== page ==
After the successful completion of the Angkor Wat Project in Cambodia, the Cambodian Government has now assigned to the Archeological Survey of India another important project for restoration, the famous 12th Century “ Prasat Ta Prohm” Temple complex, built by King Jayavarman VII. The progress on this project was reviewed today by the Minister of Tourism & Culture, Smt. Ambika Soni and Minister of Tourism of Cambodia, Mr. Lay Prohas during a luncheon meeting, here today. The lunch was hosted by Smt. Soni in honour of the visiting dignitary.

The restoration work of Ta Prohm Temple complex, which is also situated in the Angkor Region and ranks high amongst the most important monuments of that area, is quite a challenging task as about 150 huge trees are growing in the complex and some of them are growing over the structures. Roots have penetrated the foundation and dislodged the stones of walls, vaults, towers etc.

Invasion, genocide; and now the tourist hordes

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9 July 2006 (Sunday Herald) – A report on the tourism industry in Cambodia, particularly how Angkor is a major draw for tourists and the related problems that come with it.

Invasion, genocide … and now the tourist hordes

Dougald O’Reilly, of Heritage Watch, says: “Archaeological tourism is, potentially, this ravaged country’s economic salvation. The temples of Angkor are still the primary destination of most tourists, but more and more people are starting to venture out to Cambodia’s more remote archaeological sites. As they do so there is an increasing danger that those temples which have survived years of abandonment, war and looting do not survive their own popularity.”

Groups such as Heritage Watch have proved effective campaigners, appealing to tourists not to buy artifacts, persuading the government to protect Cambodia’s past, and using superstition as an effective weapon. A comic book distributed to villages last year tells the story of farmers who dig up an ancient site in search of treasure. Their animals sicken and die and ghosts plague them. The book, with a cover picture of a skeleton on a phantom horse rearing over petrified treasure seekers, has apparently been quite successful in getting its message across.


Related Books:
Angkor Cities and Temples by C. Jaques

Are the Angkor Wat temples doomed?

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30 June 2006 (Independent Online) – John Stubbs of the World Monuments Fund talks about the dire need for preservation works at the Angkor temples, and how tourism is leading to quick destruction of the site.

Are the Angkor Wat temples doomed?

Such an increase in traffic is something the ancient sandstone structures are ill-equipped to cope with, according to John Stubbs, vice-president for field projects with the World Monuments Fund. A not-for-profit conservation organisation based in New York, the WMF was founded in 1965 with, says Stubbs, a simple mandate: to raise public awareness and save significant historic buildings throughout the world.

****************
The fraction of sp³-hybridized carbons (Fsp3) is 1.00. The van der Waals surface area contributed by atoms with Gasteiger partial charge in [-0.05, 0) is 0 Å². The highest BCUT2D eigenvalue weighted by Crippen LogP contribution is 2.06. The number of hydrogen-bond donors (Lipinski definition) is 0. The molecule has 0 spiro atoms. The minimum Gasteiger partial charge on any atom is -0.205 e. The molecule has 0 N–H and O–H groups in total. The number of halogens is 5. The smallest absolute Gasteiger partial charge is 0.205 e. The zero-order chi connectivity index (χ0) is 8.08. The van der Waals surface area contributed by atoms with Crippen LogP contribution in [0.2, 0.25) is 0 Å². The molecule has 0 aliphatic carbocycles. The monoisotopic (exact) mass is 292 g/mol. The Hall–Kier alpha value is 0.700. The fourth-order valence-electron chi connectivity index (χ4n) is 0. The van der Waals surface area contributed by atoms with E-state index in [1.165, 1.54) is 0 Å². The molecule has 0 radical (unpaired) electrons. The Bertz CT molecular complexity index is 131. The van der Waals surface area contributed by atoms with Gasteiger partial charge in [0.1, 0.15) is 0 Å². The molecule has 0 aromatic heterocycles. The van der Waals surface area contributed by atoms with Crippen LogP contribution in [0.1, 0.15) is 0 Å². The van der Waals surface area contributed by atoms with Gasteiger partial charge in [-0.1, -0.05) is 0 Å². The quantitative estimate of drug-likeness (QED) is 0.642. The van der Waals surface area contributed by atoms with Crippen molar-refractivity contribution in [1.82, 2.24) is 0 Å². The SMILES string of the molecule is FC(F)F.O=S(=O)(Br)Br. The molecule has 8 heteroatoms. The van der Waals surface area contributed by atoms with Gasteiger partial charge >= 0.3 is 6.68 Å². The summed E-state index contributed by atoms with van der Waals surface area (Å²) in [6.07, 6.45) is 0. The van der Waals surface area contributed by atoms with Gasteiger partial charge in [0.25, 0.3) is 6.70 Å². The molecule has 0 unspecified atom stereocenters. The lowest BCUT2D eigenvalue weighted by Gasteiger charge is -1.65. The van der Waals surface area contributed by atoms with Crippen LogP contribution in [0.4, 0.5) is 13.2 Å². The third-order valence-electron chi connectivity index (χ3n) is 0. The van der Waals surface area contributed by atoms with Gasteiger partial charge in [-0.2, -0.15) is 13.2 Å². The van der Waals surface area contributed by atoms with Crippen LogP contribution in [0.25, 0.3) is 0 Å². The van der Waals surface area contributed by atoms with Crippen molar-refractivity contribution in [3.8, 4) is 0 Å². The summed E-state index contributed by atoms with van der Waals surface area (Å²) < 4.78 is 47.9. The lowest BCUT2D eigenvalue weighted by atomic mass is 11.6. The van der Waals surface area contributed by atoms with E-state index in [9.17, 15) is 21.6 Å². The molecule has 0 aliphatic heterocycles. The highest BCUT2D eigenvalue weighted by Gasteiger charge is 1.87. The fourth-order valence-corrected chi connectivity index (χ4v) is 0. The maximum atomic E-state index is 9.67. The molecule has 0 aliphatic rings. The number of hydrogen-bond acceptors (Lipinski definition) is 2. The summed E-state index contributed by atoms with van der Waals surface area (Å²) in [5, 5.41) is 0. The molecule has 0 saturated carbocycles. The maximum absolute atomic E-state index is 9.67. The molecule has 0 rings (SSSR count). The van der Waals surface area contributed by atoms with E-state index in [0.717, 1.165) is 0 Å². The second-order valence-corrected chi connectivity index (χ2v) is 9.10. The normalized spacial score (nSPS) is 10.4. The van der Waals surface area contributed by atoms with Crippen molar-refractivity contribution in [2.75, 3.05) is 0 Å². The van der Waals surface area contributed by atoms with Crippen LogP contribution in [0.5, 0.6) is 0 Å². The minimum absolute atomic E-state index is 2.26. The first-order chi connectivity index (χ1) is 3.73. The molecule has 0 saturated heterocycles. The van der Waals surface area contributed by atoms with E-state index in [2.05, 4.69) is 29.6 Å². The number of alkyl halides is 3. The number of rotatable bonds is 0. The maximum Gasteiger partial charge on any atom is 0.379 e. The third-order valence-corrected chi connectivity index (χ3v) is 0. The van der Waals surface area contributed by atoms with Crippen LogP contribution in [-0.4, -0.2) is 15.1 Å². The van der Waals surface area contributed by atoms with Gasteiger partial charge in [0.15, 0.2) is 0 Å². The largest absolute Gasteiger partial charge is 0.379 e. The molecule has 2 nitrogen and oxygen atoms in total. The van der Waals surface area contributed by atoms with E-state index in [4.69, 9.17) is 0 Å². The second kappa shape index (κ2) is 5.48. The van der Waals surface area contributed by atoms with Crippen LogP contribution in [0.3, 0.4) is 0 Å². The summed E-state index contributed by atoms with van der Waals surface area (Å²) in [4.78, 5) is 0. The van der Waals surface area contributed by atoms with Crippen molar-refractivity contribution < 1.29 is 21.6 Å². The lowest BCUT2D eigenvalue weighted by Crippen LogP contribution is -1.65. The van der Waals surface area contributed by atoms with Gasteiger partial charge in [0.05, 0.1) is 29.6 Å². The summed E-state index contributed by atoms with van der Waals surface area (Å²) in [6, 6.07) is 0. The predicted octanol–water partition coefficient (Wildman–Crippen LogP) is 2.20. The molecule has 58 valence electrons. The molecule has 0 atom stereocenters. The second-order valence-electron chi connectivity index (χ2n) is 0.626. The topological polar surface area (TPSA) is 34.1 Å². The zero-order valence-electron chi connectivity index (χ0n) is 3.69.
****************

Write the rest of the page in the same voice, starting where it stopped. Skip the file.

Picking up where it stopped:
The WMF oversees 250 projects in 83 countries, preserving significant sites from the ravages of time. And Angkor Wat is on the critical list. Phnom Bakheng, a five-tier temple perched on a 65m-high hill, is one of the most imperilled of the 40 or so monuments in the area. The most prominent feature for several miles, Phnom Bakheng at sunset is regarded as the quintessential Angkor experience. And therein lies the problem.

On the plains of Cambodia

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30 June 2006 (The Hindu) – Travel piece on the Angkor temples in Cambodia.

On the plains of Cambodia

It is an incredible sight to see the temples on the plains of Cambodia. These 100 or so temples were built when Hindu kings reigned over a period of time from the 9th to 13th century. These magnificent temples were constructed out of stones, which were reserved for the gods while the people dwelt in houses made of wood and mud.

Shadows of a lost empire

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25 June 2006 (Contra Costa Times) – A travel piece on visiting the Angkor Archaeological Park.

Shadows of a lost empire

TWO THINGS YOU NEED when exploring the ancient city of Angkor in Cambodia: First — hire a quick-witted guide who can snake you in and out of temples without getting tangled with tour bus crowds.

The other must-have is a swimming pool. Cambodia is one hot little country and even the most intrepid temple prowler will want to slide into cool water after poking around the tumbled ruins of these looming structures of the ancient Khmer empire.

Part of ancient Cambodian temple opens to public as restoration drags on

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16 July 2006 (Canoe) – More news on the reopening of the partially-restored Baphuon temple.

Part of ancient Cambodian temple opens to public as restoration drags on

An initial attempt to refurbish the monument, one of the oldest and largest temples at the famed Angkor complex, started in 1960, but work stopped a decade later as Cambodia slid into a long civil war, and during the Khmer Rouge regime all the reconstruction plans were destroyed.

Work resumed 11 years ago and, now, for the first time, one section – known as the eastern pavilion – has opened to the public. A team of French archaeologists, funded by the French government, hopes to complete the $5.7-million US project in 2009

Categories: Angkor Cambodia